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USD 11 Billion Needed For Uganda's Green Growth Agenda :: Uganda Radionetwork
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USD 11 Billion Needed For Uganda's Green Growth Agenda

The transition to green growth according to the National Planning Authority entails a number of trade-offs for some investments which calls for a clear understanding of where to devote policy effort and priority areas like enhancing Ugandas economic growth while creating new opportunities for decent employment.
09 Feb 2018 16:38
Global Green Growth Director of Africa and Middle East, Dexippos Agourides exchnaging signed copies of Uganda's CPF Deputy Secretary to the Treasury, Patrick Ocailap in Kampala on Friday
Uganda needs over USD 11 billion to achieve its green growth agenda in the next 15 years according to estimates by the Global Green Growth Institute.

In Uganda's context, green growth is defined as a system or development paradigm that aims at catalyzing economic growth through the efficient use of the country's natural, human, and physical capital resources in an inclusive manner along a low carbon emission, climate resilient development pathway.

The transition to green growth according to the National Planning Authority entails a number of trade-offs for some investments which calls for a clear understanding of where to devote policy effort and priority areas like enhancing Uganda's economic growth while creating new opportunities for decent employment.

Officials from the Seoul-based Global Green Growth Institute were in Uganda early this month to launch Uganda's country Planning Framework (CPF)  developed by National Planning Authority. The country Planning Framework (CPF) developed with experts from Global Green Growth Institute is to be implemented over a five-year period deemed to have begun from the 2017/2018 financial year to 2021/22.

Among the targets is the mobilization of finances for the implementation of the Green Growth Strategy to a tune of USD 11 billion over a 15-year period.

It is also exploring means of supporting the Government of Uganda in its efforts to expand electricity access by directing investments into "affordable and sustainable" off-grid renewable energy and enhancing energy efficiency for production.

Deputy Secretary to the Treasury Patrick Ocailap said that the country planning framework is an opportunity that will translate into funding for Uganda's agreed Green approach to development.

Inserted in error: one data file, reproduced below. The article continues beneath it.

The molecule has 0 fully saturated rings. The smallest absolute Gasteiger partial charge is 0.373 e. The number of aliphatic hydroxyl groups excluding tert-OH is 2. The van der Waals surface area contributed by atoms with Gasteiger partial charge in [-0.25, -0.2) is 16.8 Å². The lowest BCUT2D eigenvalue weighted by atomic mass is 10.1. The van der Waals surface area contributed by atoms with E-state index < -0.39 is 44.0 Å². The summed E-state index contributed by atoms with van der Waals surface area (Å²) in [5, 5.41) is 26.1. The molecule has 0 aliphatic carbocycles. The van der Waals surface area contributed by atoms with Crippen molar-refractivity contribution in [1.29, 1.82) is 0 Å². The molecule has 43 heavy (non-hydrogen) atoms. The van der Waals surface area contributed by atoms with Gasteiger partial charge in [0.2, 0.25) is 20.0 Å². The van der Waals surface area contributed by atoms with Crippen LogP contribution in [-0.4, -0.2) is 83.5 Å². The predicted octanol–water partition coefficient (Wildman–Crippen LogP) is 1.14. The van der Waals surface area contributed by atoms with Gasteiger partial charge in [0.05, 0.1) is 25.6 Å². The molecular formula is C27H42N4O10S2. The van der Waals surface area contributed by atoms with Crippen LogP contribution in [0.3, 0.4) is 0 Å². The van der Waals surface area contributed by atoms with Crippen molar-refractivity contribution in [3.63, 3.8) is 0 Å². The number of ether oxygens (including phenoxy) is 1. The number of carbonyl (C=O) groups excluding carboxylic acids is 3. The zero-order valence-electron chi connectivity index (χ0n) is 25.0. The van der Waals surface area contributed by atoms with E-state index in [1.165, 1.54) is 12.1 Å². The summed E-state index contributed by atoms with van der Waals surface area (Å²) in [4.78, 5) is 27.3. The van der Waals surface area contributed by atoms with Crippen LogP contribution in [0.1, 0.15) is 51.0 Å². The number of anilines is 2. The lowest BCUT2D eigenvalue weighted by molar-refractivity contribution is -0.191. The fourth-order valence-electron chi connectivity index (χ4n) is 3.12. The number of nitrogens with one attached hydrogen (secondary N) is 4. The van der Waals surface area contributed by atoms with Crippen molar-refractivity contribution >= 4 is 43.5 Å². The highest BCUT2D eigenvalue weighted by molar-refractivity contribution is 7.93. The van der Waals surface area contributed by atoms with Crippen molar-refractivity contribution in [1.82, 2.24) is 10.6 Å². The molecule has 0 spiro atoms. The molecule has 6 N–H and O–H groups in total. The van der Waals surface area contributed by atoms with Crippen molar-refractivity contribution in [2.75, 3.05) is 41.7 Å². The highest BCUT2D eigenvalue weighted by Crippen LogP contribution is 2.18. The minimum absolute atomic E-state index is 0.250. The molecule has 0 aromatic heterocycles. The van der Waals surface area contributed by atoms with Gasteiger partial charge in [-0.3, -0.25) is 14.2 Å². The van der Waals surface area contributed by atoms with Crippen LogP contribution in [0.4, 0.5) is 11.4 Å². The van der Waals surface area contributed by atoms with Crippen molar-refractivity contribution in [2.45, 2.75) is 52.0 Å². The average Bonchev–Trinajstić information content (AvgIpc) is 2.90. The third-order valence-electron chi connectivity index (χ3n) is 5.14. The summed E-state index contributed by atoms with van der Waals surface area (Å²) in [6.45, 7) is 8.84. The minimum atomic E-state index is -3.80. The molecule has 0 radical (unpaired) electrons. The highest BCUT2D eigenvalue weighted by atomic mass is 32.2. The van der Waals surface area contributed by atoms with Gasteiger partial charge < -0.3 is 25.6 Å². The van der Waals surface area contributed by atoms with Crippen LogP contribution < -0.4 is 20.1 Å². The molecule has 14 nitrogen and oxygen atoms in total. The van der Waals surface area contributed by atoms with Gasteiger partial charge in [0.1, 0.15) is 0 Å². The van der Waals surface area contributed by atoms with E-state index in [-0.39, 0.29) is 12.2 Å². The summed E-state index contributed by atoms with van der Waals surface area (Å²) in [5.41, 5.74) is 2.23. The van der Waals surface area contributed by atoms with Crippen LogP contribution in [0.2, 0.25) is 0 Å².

He challenged government ministries and departments to find suitable sources of finance to develop projects that are bankable based on Uganda's Nationally Determined Contributions (NDCs) assessments.

Uganda, through its Nationally Determined Contributions (NDCs), committed to reducing Greenhouse gas emissions as part of the Paris Agreement on Climate Change.

Uganda joins countries like Ethiopia and Rwanda already benefiting from the Global Green Growth Institute in planning their cities and other developments while at the same time ensuring that environment is not affected.

Implementation of interventions from the CPF are anticipated to boost the country's GDP growth; private sector growth, creating green jobs; reducing greenhouse gas emissions as well as promoting inclusive growth as outlined in Uganda's Vision 2040; second the National Development plan (NDPII); and global commitments such as NDCs and the SDGs.

 

Uganda was among the first countries to mainstream SDGs into its development plan, although a strategy that unpacks green growth into sectoral interventions that can be implemented has yet to be devised.

In response, the Government developed the Uganda Green Growth Development Strategy (UGGDS) to operationalize green growth principles and accelerate the implementation of global development goals, Uganda Vision 2040 and the second National Development Plan (NDP II).

 Priorities for Investment in the Uganda Green Growth Development Strategy according to the National Planning Authority (NPA) include green planned cities development, agriculture with a focus on solar powered irrigation and upgrading the agricultural value chain, sustainable energy and natural capital management.

 It is anticipated that the green growth path will positively impact Uganda's economy by attaining a 10 percent of GDP by 2040 compared to business as usual, deliver employment up to 4 million jobs and reduce future greenhouse gas (GHG) emissions by 28 percent relative to a conventional growth pathway.

 Global Green Growth Institute (GGGI's) is based in Seoul Korea. It is an intergovernmental organization that supports developing country government's transition to a model of economic growth that is environmentally sustainable and socially inclusive.

 GGGI delivers programs in 25 partner countries with technical support, capacity building, policy planning & implementation, and by helping to build a pipeline of bankable green investment projects.